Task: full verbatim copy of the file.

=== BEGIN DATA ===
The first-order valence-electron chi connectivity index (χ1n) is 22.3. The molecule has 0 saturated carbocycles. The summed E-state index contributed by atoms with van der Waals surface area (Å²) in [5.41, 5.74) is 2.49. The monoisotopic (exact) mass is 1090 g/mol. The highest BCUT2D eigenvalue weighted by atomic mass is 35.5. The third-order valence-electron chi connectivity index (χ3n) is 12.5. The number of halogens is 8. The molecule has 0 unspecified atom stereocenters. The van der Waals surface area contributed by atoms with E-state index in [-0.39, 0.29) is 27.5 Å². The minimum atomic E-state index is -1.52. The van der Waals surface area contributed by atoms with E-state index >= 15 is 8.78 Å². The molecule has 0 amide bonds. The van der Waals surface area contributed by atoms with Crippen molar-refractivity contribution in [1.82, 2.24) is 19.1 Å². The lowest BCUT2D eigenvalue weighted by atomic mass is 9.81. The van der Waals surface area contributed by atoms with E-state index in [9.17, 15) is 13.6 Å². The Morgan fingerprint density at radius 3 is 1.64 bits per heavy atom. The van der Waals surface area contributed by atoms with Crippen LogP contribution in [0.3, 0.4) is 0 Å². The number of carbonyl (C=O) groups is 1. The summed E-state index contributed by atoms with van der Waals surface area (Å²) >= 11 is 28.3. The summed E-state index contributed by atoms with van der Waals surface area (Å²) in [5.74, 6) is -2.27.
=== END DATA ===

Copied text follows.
The first-order valence-electron chi connectivity index (χ1n) is 22.3. The molecule has 0 saturated carbocycles. The summed E-state index contributed by atoms with van der Waals surface area (Å²) in [5.41, 5.74) is 2.49. The monoisotopic (exact) mass is 1090 g/mol. The highest BCUT2D eigenvalue weighted by atomic mass is 35.5. The third-order valence-electron chi connectivity index (χ3n) is 12.5. The number of halogens is 8. The molecule has 0 unspecified atom stereocenters. The van der Waals surface area contributed by atoms with E-state index in [-0.39, 0.29) is 27.5 Å². The minimum atomic E-state index is -1.52. The van der Waals surface area contributed by atoms with E-state index >= 15 is 8.78 Å². The molecule has 0 amide bonds. The van der Waals surface area contributed by atoms with Crippen molar-refractivity contribution in [1.82, 2.24) is 19.1 Å². The lowest BCUT2D eigenvalue weighted by atomic mass is 9.81. The van der Waals surface area contributed by atoms with E-state index in [9.17, 15) is 13.6 Å². The Morgan fingerprint density at radius 3 is 1.64 bits per heavy atom. The van der Waals surface area contributed by atoms with Crippen LogP contribution in [0.3, 0.4) is 0 Å². The number of carbonyl (C=O) groups is 1. The summed E-state index contributed by atoms with van der Waals surface area (Å²) >= 11 is 28.3. The summed E-state index contributed by atoms with van der Waals surface area (Å²) in [5.74, 6) is -2.27.